On the 5th September 1908 19-year-old Henry Taylor and his brother in law Albert Lee unloaded a cartload of furniture at his father’s house, Geranium Cottage, Brick Hill. It was a small place, barely more than a cabin.
After a long day, presumably spent moving in, the two went to bed. Just before midnight, Henry was woken by noisy shouting, which he thought it was a wedding party.
This begs the question as to what Valley End weddings must have been like then, because suddenly a large pole used as an impromptu battering ram broke down the back door, the bedroom door was smashed off its hinges, and the pole landed on the bed where they were sleeping.
The Wrecked Cabin, Valley End. By Bill Stevens, the Brick Hill photographer. (Photo courtesy of D. Hizzey.)
Henry Taylor jumped up and hurriedly begun to dress, but when the window crashed into the room, complete with frame, he wisely jumped out of the window instead. Barely had he landed when someone hit him, “slightly”, with an axe. He escaped, and ran off to summon the Police.
Albert Lee was left, desperately dressing, and listening to the men being urged on by two women to demolish the house around him.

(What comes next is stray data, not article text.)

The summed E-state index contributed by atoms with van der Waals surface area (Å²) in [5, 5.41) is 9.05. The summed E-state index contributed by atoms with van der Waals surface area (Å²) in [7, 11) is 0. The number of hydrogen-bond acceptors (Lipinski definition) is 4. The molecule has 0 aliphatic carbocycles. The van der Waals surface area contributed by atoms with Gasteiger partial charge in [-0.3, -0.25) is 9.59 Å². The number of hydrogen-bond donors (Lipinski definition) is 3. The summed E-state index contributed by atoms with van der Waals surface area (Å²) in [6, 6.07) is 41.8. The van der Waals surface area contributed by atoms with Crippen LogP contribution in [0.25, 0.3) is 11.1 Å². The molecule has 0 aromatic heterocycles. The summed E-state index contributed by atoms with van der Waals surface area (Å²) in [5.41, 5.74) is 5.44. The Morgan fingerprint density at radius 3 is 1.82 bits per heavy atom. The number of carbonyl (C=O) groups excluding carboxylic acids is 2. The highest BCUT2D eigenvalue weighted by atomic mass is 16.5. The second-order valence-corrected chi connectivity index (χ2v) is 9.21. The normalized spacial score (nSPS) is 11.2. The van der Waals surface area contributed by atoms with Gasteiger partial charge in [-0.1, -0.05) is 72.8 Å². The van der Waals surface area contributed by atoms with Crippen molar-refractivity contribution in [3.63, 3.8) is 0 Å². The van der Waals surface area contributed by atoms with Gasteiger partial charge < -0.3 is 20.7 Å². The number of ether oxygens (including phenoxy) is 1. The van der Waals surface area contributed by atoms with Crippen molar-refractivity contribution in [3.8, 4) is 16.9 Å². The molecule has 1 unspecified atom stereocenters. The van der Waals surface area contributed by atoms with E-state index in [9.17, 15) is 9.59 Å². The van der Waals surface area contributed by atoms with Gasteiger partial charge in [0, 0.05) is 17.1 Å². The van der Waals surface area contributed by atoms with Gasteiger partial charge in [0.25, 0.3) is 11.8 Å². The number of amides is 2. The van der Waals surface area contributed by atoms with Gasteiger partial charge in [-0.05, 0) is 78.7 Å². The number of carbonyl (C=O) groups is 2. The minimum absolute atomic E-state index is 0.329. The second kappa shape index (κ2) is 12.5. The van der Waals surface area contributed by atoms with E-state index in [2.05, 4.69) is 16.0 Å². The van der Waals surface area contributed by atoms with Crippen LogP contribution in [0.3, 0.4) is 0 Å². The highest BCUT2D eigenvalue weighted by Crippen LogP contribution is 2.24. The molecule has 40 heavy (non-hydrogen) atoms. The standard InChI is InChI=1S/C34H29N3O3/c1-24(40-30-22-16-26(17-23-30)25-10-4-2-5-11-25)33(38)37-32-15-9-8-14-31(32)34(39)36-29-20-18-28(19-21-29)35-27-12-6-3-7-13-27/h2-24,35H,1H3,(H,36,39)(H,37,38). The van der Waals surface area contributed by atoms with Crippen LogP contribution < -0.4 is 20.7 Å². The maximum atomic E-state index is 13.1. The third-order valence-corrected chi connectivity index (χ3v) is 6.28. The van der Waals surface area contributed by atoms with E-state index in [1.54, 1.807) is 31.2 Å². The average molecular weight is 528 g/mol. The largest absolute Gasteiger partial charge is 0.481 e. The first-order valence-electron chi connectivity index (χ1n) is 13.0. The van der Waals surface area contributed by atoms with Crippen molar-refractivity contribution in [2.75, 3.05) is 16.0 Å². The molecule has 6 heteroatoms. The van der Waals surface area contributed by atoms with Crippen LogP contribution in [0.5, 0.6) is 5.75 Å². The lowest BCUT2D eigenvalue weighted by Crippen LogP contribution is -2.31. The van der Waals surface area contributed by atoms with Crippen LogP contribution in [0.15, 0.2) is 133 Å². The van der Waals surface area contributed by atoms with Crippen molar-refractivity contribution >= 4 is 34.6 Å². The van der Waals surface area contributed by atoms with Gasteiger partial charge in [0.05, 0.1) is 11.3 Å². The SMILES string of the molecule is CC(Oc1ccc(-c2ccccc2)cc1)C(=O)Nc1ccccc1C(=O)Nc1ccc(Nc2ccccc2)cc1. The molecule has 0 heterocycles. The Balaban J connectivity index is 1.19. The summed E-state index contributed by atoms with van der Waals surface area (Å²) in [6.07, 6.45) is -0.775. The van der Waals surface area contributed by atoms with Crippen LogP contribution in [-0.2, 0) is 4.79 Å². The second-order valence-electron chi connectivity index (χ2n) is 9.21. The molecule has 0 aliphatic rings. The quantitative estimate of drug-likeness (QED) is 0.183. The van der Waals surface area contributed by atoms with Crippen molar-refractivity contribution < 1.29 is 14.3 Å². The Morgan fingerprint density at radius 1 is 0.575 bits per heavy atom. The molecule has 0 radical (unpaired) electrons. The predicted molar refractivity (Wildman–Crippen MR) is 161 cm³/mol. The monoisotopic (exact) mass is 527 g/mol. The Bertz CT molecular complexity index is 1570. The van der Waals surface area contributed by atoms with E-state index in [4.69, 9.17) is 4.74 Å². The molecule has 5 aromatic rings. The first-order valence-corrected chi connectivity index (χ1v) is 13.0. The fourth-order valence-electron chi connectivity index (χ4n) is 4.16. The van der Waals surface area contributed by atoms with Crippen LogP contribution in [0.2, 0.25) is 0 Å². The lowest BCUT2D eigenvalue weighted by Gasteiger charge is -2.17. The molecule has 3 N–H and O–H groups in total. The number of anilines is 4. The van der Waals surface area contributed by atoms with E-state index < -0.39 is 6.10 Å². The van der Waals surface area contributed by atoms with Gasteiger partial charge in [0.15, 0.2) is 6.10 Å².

The attacking party were highly excited. They had brought gallon jars of beer with them, and tackled the house with huge determination. It was all but razed to the ground. The doors were broken down, and walls were pushed in. Furniture was dragged outside and destroyed
This was in fact a midnight visit from a couple of their aunties and a selection of friends and relations. They were fuelled by beer and indignation, due to a family dispute over a will.
Samuel Taylor had left Geranium Cottage to his wife. It was planned that after her death it would be sold, and the money divided between their children. It appears that this did not happen, and this triggered a bitter family dispute as to who owned the cottage.
Samuel’s son John Taylor had sent Henry and Albert to move in. His two sisters, Ellen Mossman and Amanda Brown, had turned up at midnight with 5 other family members to oppose this.
When the case was heard at the Surrey Sessions, it was pointed out that nearly everyone involved was related. The women claimed that they had a right to a share in the house by the terms of their father’s will. They were found guilty, but the jury recommended clemency. The men were fined £5, but the women, who had urged the men on, were fined £10 – significant sums in those days.
This story caught the public imagination and articles about it were published as far afield as Scotland, Nottingham, Gloucester and Cornwall. It’s not surprising; after all, family arguments rarely bring the house down.
Site of the Wrecked Cabin. (Photo by J. End, reproduced courtesy of J.End.)
Nottingham Evening Post. 8th Sept. 1908.“Country cottage stormed.”
Dundee Courier. 10th Sept. 1908. “Family feud.”
Gloucestershire Echo. 10th Sept. 1908. “Night attack on cottage.”
Gloucestershire Echo. 22nd Oct. 1908. “Midnight house wrecking.”
Cornish Telegraph. 29th Oct. 1908. “Wrecking a cottage; a family feud.”